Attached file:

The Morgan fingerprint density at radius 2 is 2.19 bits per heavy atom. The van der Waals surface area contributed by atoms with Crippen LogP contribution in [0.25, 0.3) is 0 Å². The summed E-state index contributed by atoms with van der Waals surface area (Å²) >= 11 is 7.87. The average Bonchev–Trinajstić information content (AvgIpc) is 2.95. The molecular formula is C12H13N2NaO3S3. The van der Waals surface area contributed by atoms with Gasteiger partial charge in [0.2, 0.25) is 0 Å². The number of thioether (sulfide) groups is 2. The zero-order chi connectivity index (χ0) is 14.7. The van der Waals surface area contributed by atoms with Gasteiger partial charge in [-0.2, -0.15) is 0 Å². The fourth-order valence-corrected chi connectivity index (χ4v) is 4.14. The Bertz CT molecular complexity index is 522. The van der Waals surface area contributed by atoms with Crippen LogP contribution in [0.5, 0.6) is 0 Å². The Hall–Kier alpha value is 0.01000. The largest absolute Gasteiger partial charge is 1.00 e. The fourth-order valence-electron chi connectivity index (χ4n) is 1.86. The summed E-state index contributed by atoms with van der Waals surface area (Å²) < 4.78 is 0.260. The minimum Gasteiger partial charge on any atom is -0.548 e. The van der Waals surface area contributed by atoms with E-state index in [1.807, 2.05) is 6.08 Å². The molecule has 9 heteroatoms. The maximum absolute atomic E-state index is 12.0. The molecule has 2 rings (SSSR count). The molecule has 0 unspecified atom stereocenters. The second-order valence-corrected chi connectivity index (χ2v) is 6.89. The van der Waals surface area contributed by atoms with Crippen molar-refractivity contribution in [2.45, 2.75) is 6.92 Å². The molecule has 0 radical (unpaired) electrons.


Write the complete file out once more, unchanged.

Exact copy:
The Morgan fingerprint density at radius 2 is 2.19 bits per heavy atom. The van der Waals surface area contributed by atoms with Crippen LogP contribution in [0.25, 0.3) is 0 Å². The summed E-state index contributed by atoms with van der Waals surface area (Å²) >= 11 is 7.87. The average Bonchev–Trinajstić information content (AvgIpc) is 2.95. The molecular formula is C12H13N2NaO3S3. The van der Waals surface area contributed by atoms with Gasteiger partial charge in [0.2, 0.25) is 0 Å². The number of thioether (sulfide) groups is 2. The zero-order chi connectivity index (χ0) is 14.7. The van der Waals surface area contributed by atoms with Gasteiger partial charge in [-0.2, -0.15) is 0 Å². The fourth-order valence-corrected chi connectivity index (χ4v) is 4.14. The Bertz CT molecular complexity index is 522. The van der Waals surface area contributed by atoms with Crippen LogP contribution in [0.5, 0.6) is 0 Å². The Hall–Kier alpha value is 0.01000. The largest absolute Gasteiger partial charge is 1.00 e. The fourth-order valence-electron chi connectivity index (χ4n) is 1.86. The summed E-state index contributed by atoms with van der Waals surface area (Å²) < 4.78 is 0.260. The minimum Gasteiger partial charge on any atom is -0.548 e. The van der Waals surface area contributed by atoms with E-state index in [1.807, 2.05) is 6.08 Å². The molecule has 9 heteroatoms. The maximum absolute atomic E-state index is 12.0. The molecule has 2 rings (SSSR count). The molecule has 0 unspecified atom stereocenters. The second-order valence-corrected chi connectivity index (χ2v) is 6.89. The van der Waals surface area contributed by atoms with Crippen molar-refractivity contribution in [2.45, 2.75) is 6.92 Å². The molecule has 0 radical (unpaired) electrons.